China yesterday said it let two US B-52 bombers fly unhindered through its newly declared air defense zone in the East China Sea on Tuesday, despite its earlier threat to take defensive measures against unidentified foreign aircraft.
The US flights, which tested the Chinese zone for the first time since it was declared on Saturday, raised questions about Beijing’s determination to enforce its requirement that foreign aircraft identify themselves and accept Chinese instructions. China’s lack of any action suggested that it was merely playing out a diplomatic game to establish ownership over the area rather than provoke an international incident.
The flights followed days of angry rhetoric and accusations over Beijing’s move, designed to assert Chinese claims to a group of uninhabited islands controlled by Japan.
The US and Japan have said they do not acknowledge the zone, and Taiwan and South Korea have also rejected it.
A Chinese Ministry of National Defense statement said the US planes were detected and monitored as they flew through the area for 2 hours and 22 minutes. It said all aircraft flying through the zone would be monitored and that “China has the capability to exercise effective control over the relevant airspace.”
Asked repeatedly about the incident at a regularly scheduled briefing, Chinese Ministry of Foreign Affairs spokesman Qin Gang (秦剛) said it had been handled according to procedures laid out in the Saturday statement, but offered no specifics.
“Different situations will be dealt with according to that statement,” Qin said.
The US, which has hundreds of military aircraft based in the region, described the flights as a training mission unrelated to China’s announcement of the zone.
US officials said the two unarmed B-52 bombers took off from their home base in Guam around midday and were in the zone that encompasses the disputed islands for less than an hour before returning to their base, adding that the aircraft encountered no problems.
The bomber flights came after US Department of State spokeswoman Jen Psaki said China’s move appeared to be an attempt to change the status quo in the East China Sea.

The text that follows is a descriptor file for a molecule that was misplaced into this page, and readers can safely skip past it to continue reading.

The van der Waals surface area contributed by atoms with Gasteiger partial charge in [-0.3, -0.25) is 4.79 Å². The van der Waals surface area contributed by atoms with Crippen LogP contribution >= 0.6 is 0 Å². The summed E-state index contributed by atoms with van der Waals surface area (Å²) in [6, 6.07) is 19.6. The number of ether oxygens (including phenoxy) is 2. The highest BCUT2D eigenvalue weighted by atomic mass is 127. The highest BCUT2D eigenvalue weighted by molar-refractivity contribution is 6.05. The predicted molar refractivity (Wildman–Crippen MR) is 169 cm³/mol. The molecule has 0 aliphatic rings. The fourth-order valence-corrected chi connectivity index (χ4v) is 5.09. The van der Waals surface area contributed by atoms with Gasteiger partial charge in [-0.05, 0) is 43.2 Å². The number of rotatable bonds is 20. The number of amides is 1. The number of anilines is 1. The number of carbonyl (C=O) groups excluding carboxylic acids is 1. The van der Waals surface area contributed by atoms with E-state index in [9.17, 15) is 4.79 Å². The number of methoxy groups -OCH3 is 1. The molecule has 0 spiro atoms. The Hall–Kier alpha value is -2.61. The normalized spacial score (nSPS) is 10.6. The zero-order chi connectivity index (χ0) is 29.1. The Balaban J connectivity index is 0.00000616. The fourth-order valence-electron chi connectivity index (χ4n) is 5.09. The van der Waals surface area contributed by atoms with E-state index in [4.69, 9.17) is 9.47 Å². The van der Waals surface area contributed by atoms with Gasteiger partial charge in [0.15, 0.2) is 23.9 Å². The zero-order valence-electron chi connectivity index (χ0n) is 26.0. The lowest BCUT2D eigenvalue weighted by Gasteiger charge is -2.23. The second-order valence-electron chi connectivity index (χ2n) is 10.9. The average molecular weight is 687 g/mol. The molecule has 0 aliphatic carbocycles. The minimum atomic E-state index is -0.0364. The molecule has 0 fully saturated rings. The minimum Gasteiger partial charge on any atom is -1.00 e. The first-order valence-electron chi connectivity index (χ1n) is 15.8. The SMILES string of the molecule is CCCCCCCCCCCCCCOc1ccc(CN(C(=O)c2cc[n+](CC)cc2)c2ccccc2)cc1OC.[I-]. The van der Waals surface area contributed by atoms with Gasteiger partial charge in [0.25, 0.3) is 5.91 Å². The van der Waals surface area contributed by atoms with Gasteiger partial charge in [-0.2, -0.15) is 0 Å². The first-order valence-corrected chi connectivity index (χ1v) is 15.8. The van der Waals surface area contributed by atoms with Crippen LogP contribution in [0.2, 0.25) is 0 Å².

“This will raise regional tensions and increase the risk of miscalculation, confrontation and accidents,” she told reporters.
Beijing’s move fits a pattern of putting teeth behind its territorial claims and is seen as potentially leading to dangerous encounters depending on how vigorously China enforces it — and how cautious it is when intercepting aircraft from Japan, the US and other countries.
Chinese reaction to the US bomber flights was predictably angry, with some recalling the 2001 collision between a Chinese fighter and a US surveillance plane in international airspace off China’s southeastern coast — the kind of accident some fear China’s new policy could make more likely.
The Chinese pilot, Wang Wei (王偉), was killed in the crash and the US crew forced to make a landing on Hainan island, where they were held for 10 days and repeatedly interrogated before being released.
“Let’s not repeat the humiliation of Wang Wei. Make good preparations to counterattack,” wrote Zheng Daojin (鄭道錦), a reporter with Xinhua news agency on his Weibo microblog.
Others criticized the government’s handling of what they termed a battle of psychological pressure and international public opinion.
“China is terrible at telling its side of the story. The silent one is the loser so why don’t they better explain our response to the American bomber flight,” wrote Hu Xijin (胡錫進), editor of the state-run Global Times, on his blog.
Chinese academics, who often serve as ad-hoc government spokesmen, criticized Tuesday’s flights as a crude show of force and said Beijing was not looking for a fight.
“It’s not that China didn’t want to enforce its demands, but how do you expect China to react?” said Zhu Feng (朱鋒), an international security expert at Peking University.